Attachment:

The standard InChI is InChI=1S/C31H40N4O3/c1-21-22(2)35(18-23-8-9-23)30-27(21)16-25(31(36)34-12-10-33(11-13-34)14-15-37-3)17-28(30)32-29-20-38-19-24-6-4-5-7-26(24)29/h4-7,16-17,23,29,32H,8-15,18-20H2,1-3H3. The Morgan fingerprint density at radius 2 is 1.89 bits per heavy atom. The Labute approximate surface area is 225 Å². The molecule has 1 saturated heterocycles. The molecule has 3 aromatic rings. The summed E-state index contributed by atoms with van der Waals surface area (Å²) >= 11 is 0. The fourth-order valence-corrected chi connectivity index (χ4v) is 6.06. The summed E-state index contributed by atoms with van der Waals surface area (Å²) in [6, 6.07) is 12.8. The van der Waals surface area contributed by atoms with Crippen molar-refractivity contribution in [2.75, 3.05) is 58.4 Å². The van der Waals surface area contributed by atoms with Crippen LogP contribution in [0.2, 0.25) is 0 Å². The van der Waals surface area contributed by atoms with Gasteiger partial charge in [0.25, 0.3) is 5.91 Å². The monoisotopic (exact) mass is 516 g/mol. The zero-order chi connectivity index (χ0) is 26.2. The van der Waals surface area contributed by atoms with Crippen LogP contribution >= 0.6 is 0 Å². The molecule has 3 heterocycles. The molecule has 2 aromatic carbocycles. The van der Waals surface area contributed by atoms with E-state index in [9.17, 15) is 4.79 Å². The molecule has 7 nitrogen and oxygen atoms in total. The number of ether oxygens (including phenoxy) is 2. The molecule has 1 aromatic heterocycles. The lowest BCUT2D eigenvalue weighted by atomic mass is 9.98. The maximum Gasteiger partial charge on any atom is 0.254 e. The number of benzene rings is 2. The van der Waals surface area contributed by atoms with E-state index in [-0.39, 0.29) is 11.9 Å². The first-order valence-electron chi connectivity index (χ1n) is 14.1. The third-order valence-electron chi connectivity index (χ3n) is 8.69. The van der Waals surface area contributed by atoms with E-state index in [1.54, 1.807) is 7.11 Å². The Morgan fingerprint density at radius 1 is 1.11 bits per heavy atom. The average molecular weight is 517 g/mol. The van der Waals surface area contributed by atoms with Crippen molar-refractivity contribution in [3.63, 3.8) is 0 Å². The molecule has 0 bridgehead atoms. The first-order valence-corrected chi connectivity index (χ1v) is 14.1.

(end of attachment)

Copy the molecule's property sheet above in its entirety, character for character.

The standard InChI is InChI=1S/C31H40N4O3/c1-21-22(2)35(18-23-8-9-23)30-27(21)16-25(31(36)34-12-10-33(11-13-34)14-15-37-3)17-28(30)32-29-20-38-19-24-6-4-5-7-26(24)29/h4-7,16-17,23,29,32H,8-15,18-20H2,1-3H3. The Morgan fingerprint density at radius 2 is 1.89 bits per heavy atom. The Labute approximate surface area is 225 Å². The molecule has 1 saturated heterocycles. The molecule has 3 aromatic rings. The summed E-state index contributed by atoms with van der Waals surface area (Å²) >= 11 is 0. The fourth-order valence-corrected chi connectivity index (χ4v) is 6.06. The summed E-state index contributed by atoms with van der Waals surface area (Å²) in [6, 6.07) is 12.8. The van der Waals surface area contributed by atoms with Crippen molar-refractivity contribution in [2.75, 3.05) is 58.4 Å². The van der Waals surface area contributed by atoms with Crippen LogP contribution in [0.2, 0.25) is 0 Å². The van der Waals surface area contributed by atoms with Gasteiger partial charge in [0.25, 0.3) is 5.91 Å². The monoisotopic (exact) mass is 516 g/mol. The zero-order chi connectivity index (χ0) is 26.2. The van der Waals surface area contributed by atoms with Crippen LogP contribution >= 0.6 is 0 Å². The molecule has 3 heterocycles. The molecule has 2 aromatic carbocycles. The van der Waals surface area contributed by atoms with E-state index in [9.17, 15) is 4.79 Å². The molecule has 7 nitrogen and oxygen atoms in total. The number of ether oxygens (including phenoxy) is 2. The molecule has 1 aromatic heterocycles. The lowest BCUT2D eigenvalue weighted by atomic mass is 9.98. The maximum Gasteiger partial charge on any atom is 0.254 e. The number of benzene rings is 2. The van der Waals surface area contributed by atoms with E-state index in [-0.39, 0.29) is 11.9 Å². The first-order valence-electron chi connectivity index (χ1n) is 14.1. The third-order valence-electron chi connectivity index (χ3n) is 8.69. The van der Waals surface area contributed by atoms with E-state index in [1.54, 1.807) is 7.11 Å². The Morgan fingerprint density at radius 1 is 1.11 bits per heavy atom. The average molecular weight is 517 g/mol. The van der Waals surface area contributed by atoms with Crippen molar-refractivity contribution in [3.63, 3.8) is 0 Å². The molecule has 0 bridgehead atoms. The first-order valence-corrected chi connectivity index (χ1v) is 14.1.